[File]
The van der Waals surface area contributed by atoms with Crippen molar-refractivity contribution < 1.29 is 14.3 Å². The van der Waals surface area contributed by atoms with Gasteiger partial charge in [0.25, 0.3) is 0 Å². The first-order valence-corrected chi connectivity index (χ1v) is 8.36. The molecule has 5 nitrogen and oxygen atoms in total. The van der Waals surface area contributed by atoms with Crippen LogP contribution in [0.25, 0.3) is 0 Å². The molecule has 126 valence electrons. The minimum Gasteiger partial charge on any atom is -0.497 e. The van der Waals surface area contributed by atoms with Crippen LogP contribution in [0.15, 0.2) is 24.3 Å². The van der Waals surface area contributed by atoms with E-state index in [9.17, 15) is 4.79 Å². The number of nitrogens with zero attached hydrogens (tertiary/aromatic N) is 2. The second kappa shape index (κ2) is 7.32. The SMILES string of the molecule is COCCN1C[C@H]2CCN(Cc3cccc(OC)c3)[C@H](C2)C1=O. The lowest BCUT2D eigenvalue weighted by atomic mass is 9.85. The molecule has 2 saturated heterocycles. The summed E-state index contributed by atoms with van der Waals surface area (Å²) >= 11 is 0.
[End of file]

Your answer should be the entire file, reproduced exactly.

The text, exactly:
The van der Waals surface area contributed by atoms with Crippen molar-refractivity contribution < 1.29 is 14.3 Å². The van der Waals surface area contributed by atoms with Gasteiger partial charge in [0.25, 0.3) is 0 Å². The first-order valence-corrected chi connectivity index (χ1v) is 8.36. The molecule has 5 nitrogen and oxygen atoms in total. The van der Waals surface area contributed by atoms with Crippen LogP contribution in [0.25, 0.3) is 0 Å². The molecule has 126 valence electrons. The minimum Gasteiger partial charge on any atom is -0.497 e. The van der Waals surface area contributed by atoms with Crippen LogP contribution in [0.15, 0.2) is 24.3 Å². The van der Waals surface area contributed by atoms with E-state index in [9.17, 15) is 4.79 Å². The number of nitrogens with zero attached hydrogens (tertiary/aromatic N) is 2. The second kappa shape index (κ2) is 7.32. The SMILES string of the molecule is COCCN1C[C@H]2CCN(Cc3cccc(OC)c3)[C@H](C2)C1=O. The lowest BCUT2D eigenvalue weighted by atomic mass is 9.85. The molecule has 2 saturated heterocycles. The summed E-state index contributed by atoms with van der Waals surface area (Å²) >= 11 is 0.